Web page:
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India plans to showcase Nagaland’s Hornbill Festival at G20

  • Published
    19th Nov, 2022
Context

India plans to showcase Nagaland’s famous Hornbill Festival when it assumes the G20 presidency on December 1.

About

The Hornbill Festival:

  • The Hornbill Festival is celebrated in Nagaland to encourage inter-tribal interaction.
  • It is one of the largest indigenous festivals organized by the State government of Nagaland to promote tourism in the state.
  • The festival is celebrated annually in the first week of December in order to preserve, protect and revive the uniqueness and richness of the Naga heritage.
  • The festival is considered the“Festival of Festivals” in Nagaland.
  • The festival is named after the bird – Hornbill which is the most revered and admired bird for the Nagas.

Cultural Significance:

  • The species Hornbill is closely identified with the social and cultural life of the Nagas, as reflected in various tribal dances, songs, and folklore.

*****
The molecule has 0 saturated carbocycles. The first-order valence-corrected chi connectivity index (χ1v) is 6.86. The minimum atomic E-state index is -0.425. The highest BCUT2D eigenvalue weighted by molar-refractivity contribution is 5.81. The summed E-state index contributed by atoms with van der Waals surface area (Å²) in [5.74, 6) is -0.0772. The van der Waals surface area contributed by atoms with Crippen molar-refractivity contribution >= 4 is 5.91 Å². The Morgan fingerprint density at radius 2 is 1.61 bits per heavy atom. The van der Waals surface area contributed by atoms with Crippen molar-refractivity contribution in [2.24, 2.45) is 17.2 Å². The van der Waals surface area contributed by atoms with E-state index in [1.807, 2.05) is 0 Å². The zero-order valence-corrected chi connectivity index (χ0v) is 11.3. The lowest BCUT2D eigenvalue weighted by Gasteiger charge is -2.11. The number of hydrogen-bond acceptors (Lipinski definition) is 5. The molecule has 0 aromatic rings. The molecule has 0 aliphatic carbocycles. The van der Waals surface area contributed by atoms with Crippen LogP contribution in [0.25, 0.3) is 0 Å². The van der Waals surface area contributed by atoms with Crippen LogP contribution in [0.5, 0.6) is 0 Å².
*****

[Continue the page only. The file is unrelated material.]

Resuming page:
• Hornbill festival exposes the culture and tradition of the tribal people and reinforces the identity of Nagaland.

Geo-Strategic Significance:

  • The move to showcase the Hornbill Festival on a global scale is in the direction of not limiting G20 to major urban cities and using the opportunity to showcase India’s rich and diverse cultural landscape and to identify opportunities to showcase the country’s cultural heritage through G20 events.

About the Hornbill Species:

  • They are a family of birds found in tropical and subtropical Africa, Asia, and Melanesia.
  • They are characterized by a long, down-curved bill which is frequently brightly colored and sometimes has a casque on the upper mandible.
  • They are the only birds in which the first and second neck vertebrae (the atlas and axis respectively) are fused together.
  • The family is omnivorous, feeding on fruit and small animals.
  • They are monogamous breeders nesting in natural cavities in trees and sometimes cliffs.
  • Protection Status:
    • Threatened in India
    • Extinct in South Asia
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